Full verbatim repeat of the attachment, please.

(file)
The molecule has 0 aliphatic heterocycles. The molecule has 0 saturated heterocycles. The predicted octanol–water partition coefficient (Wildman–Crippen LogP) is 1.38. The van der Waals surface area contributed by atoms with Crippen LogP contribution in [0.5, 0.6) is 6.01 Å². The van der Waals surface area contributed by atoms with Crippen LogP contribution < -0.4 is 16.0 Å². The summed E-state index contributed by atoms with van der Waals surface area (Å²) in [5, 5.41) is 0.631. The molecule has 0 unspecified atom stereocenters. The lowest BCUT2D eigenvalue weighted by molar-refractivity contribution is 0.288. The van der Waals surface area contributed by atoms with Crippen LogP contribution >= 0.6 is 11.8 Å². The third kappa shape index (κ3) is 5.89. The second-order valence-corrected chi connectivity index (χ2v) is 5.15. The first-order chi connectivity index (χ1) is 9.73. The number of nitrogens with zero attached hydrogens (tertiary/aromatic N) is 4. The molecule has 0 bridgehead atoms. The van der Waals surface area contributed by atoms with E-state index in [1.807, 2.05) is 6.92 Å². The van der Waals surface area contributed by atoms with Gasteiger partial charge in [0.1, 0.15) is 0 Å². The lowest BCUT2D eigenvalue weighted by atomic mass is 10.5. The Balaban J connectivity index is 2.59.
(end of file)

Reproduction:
The molecule has 0 aliphatic heterocycles. The molecule has 0 saturated heterocycles. The predicted octanol–water partition coefficient (Wildman–Crippen LogP) is 1.38. The van der Waals surface area contributed by atoms with Crippen LogP contribution in [0.5, 0.6) is 6.01 Å². The van der Waals surface area contributed by atoms with Crippen LogP contribution < -0.4 is 16.0 Å². The summed E-state index contributed by atoms with van der Waals surface area (Å²) in [5, 5.41) is 0.631. The molecule has 0 unspecified atom stereocenters. The lowest BCUT2D eigenvalue weighted by molar-refractivity contribution is 0.288. The van der Waals surface area contributed by atoms with Crippen LogP contribution >= 0.6 is 11.8 Å². The third kappa shape index (κ3) is 5.89. The second-order valence-corrected chi connectivity index (χ2v) is 5.15. The first-order chi connectivity index (χ1) is 9.73. The number of nitrogens with zero attached hydrogens (tertiary/aromatic N) is 4. The molecule has 0 bridgehead atoms. The van der Waals surface area contributed by atoms with E-state index in [1.807, 2.05) is 6.92 Å². The van der Waals surface area contributed by atoms with Gasteiger partial charge in [0.1, 0.15) is 0 Å². The lowest BCUT2D eigenvalue weighted by atomic mass is 10.5. The Balaban J connectivity index is 2.59.